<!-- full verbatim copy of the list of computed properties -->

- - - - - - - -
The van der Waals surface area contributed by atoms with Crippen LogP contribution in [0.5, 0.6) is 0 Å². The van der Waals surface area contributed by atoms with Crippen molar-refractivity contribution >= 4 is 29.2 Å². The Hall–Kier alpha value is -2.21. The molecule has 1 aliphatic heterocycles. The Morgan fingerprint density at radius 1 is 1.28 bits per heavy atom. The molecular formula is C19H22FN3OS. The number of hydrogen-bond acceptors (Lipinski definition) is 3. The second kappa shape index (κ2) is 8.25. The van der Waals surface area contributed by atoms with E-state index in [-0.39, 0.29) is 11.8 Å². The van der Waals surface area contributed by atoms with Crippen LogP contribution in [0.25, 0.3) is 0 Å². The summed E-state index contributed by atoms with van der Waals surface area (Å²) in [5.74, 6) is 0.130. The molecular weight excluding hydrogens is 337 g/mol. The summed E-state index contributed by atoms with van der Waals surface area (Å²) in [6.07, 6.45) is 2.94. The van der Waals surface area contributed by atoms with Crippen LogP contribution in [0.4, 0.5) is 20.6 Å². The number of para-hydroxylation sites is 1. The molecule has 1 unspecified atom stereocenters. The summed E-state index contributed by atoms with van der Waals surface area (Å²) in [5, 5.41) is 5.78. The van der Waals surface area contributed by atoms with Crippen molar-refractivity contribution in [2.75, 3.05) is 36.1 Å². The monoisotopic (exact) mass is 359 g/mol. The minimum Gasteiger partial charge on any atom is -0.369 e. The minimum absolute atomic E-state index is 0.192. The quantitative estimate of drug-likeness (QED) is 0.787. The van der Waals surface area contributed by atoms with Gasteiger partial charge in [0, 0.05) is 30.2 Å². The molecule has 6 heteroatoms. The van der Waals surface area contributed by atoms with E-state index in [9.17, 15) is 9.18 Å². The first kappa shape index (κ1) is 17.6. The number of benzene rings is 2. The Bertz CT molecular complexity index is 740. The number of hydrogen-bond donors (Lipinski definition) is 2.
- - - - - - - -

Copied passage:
The van der Waals surface area contributed by atoms with Crippen LogP contribution in [0.5, 0.6) is 0 Å². The van der Waals surface area contributed by atoms with Crippen molar-refractivity contribution >= 4 is 29.2 Å². The Hall–Kier alpha value is -2.21. The molecule has 1 aliphatic heterocycles. The Morgan fingerprint density at radius 1 is 1.28 bits per heavy atom. The molecular formula is C19H22FN3OS. The number of hydrogen-bond acceptors (Lipinski definition) is 3. The second kappa shape index (κ2) is 8.25. The van der Waals surface area contributed by atoms with E-state index in [-0.39, 0.29) is 11.8 Å². The van der Waals surface area contributed by atoms with Crippen LogP contribution in [0.25, 0.3) is 0 Å². The summed E-state index contributed by atoms with van der Waals surface area (Å²) in [5.74, 6) is 0.130. The molecular weight excluding hydrogens is 337 g/mol. The summed E-state index contributed by atoms with van der Waals surface area (Å²) in [6.07, 6.45) is 2.94. The van der Waals surface area contributed by atoms with Crippen LogP contribution in [0.4, 0.5) is 20.6 Å². The number of para-hydroxylation sites is 1. The molecule has 1 unspecified atom stereocenters. The summed E-state index contributed by atoms with van der Waals surface area (Å²) in [5, 5.41) is 5.78. The van der Waals surface area contributed by atoms with Crippen molar-refractivity contribution in [2.75, 3.05) is 36.1 Å². The monoisotopic (exact) mass is 359 g/mol. The minimum Gasteiger partial charge on any atom is -0.369 e. The minimum absolute atomic E-state index is 0.192. The quantitative estimate of drug-likeness (QED) is 0.787. The van der Waals surface area contributed by atoms with Gasteiger partial charge in [0, 0.05) is 30.2 Å². The molecule has 6 heteroatoms. The van der Waals surface area contributed by atoms with E-state index in [9.17, 15) is 9.18 Å². The first kappa shape index (κ1) is 17.6. The number of benzene rings is 2. The Bertz CT molecular complexity index is 740. The number of hydrogen-bond donors (Lipinski definition) is 2.